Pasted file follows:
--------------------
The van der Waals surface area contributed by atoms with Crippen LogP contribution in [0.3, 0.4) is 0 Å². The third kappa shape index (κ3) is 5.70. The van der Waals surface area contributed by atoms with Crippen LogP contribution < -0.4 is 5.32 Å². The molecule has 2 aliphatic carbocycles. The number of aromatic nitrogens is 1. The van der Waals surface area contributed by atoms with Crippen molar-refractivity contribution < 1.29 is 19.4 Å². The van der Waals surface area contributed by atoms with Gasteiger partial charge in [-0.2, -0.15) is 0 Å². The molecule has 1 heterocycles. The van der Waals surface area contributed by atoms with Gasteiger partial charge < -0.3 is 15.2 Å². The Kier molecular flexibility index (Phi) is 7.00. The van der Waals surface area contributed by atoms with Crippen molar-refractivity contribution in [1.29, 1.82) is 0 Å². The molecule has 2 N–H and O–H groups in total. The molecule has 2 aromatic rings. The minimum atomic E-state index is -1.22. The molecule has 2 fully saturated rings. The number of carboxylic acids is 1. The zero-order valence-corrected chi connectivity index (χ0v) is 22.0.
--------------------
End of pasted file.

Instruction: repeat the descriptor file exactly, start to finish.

The van der Waals surface area contributed by atoms with Crippen LogP contribution in [0.3, 0.4) is 0 Å². The third kappa shape index (κ3) is 5.70. The van der Waals surface area contributed by atoms with Crippen LogP contribution < -0.4 is 5.32 Å². The molecule has 2 aliphatic carbocycles. The number of aromatic nitrogens is 1. The van der Waals surface area contributed by atoms with Crippen molar-refractivity contribution < 1.29 is 19.4 Å². The van der Waals surface area contributed by atoms with Gasteiger partial charge in [-0.2, -0.15) is 0 Å². The molecule has 1 heterocycles. The van der Waals surface area contributed by atoms with Gasteiger partial charge < -0.3 is 15.2 Å². The Kier molecular flexibility index (Phi) is 7.00. The van der Waals surface area contributed by atoms with Crippen molar-refractivity contribution in [1.29, 1.82) is 0 Å². The molecule has 2 N–H and O–H groups in total. The molecule has 2 aromatic rings. The minimum atomic E-state index is -1.22. The molecule has 2 fully saturated rings. The number of carboxylic acids is 1. The zero-order valence-corrected chi connectivity index (χ0v) is 22.0.